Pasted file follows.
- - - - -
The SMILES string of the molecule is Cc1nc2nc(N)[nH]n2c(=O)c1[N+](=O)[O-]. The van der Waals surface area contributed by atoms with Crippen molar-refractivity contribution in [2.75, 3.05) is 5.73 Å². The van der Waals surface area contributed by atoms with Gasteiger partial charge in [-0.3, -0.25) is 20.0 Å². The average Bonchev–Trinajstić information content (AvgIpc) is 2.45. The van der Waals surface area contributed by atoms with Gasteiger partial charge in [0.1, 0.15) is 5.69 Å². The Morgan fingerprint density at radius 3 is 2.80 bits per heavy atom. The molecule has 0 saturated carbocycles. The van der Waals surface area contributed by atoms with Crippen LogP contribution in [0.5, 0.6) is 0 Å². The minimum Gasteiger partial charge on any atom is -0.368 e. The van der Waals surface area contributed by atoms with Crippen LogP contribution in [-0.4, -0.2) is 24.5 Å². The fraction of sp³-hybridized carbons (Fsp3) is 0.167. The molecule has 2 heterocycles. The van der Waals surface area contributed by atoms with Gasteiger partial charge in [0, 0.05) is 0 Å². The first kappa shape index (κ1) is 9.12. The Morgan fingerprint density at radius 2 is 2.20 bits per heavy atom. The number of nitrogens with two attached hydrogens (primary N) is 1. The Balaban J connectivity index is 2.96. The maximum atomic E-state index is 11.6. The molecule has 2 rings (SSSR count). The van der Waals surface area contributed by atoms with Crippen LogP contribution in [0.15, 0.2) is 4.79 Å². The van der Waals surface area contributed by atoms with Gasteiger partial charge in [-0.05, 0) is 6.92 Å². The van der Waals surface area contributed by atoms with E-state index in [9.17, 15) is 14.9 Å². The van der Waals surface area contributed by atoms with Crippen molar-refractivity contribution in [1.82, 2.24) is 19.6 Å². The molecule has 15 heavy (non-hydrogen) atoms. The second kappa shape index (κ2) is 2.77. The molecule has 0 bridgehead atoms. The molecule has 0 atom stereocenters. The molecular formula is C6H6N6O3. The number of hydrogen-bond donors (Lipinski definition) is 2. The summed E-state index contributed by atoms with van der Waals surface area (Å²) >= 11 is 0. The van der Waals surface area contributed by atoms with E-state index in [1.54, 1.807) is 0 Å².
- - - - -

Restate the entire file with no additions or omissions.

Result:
The SMILES string of the molecule is Cc1nc2nc(N)[nH]n2c(=O)c1[N+](=O)[O-]. The van der Waals surface area contributed by atoms with Crippen molar-refractivity contribution in [2.75, 3.05) is 5.73 Å². The van der Waals surface area contributed by atoms with Gasteiger partial charge in [-0.3, -0.25) is 20.0 Å². The average Bonchev–Trinajstić information content (AvgIpc) is 2.45. The van der Waals surface area contributed by atoms with Gasteiger partial charge in [0.1, 0.15) is 5.69 Å². The Morgan fingerprint density at radius 3 is 2.80 bits per heavy atom. The molecule has 0 saturated carbocycles. The van der Waals surface area contributed by atoms with Crippen LogP contribution in [0.5, 0.6) is 0 Å². The minimum Gasteiger partial charge on any atom is -0.368 e. The van der Waals surface area contributed by atoms with Crippen LogP contribution in [-0.4, -0.2) is 24.5 Å². The fraction of sp³-hybridized carbons (Fsp3) is 0.167. The molecule has 2 heterocycles. The van der Waals surface area contributed by atoms with Gasteiger partial charge in [0, 0.05) is 0 Å². The first kappa shape index (κ1) is 9.12. The Morgan fingerprint density at radius 2 is 2.20 bits per heavy atom. The number of nitrogens with two attached hydrogens (primary N) is 1. The Balaban J connectivity index is 2.96. The maximum atomic E-state index is 11.6. The molecule has 2 rings (SSSR count). The van der Waals surface area contributed by atoms with Crippen LogP contribution in [0.15, 0.2) is 4.79 Å². The van der Waals surface area contributed by atoms with Gasteiger partial charge in [-0.05, 0) is 6.92 Å². The van der Waals surface area contributed by atoms with E-state index in [9.17, 15) is 14.9 Å². The van der Waals surface area contributed by atoms with Crippen molar-refractivity contribution in [1.82, 2.24) is 19.6 Å². The molecule has 15 heavy (non-hydrogen) atoms. The second kappa shape index (κ2) is 2.77. The molecule has 0 bridgehead atoms. The molecule has 0 atom stereocenters. The molecular formula is C6H6N6O3. The number of hydrogen-bond donors (Lipinski definition) is 2. The summed E-state index contributed by atoms with van der Waals surface area (Å²) >= 11 is 0. The van der Waals surface area contributed by atoms with E-state index in [1.54, 1.807) is 0 Å².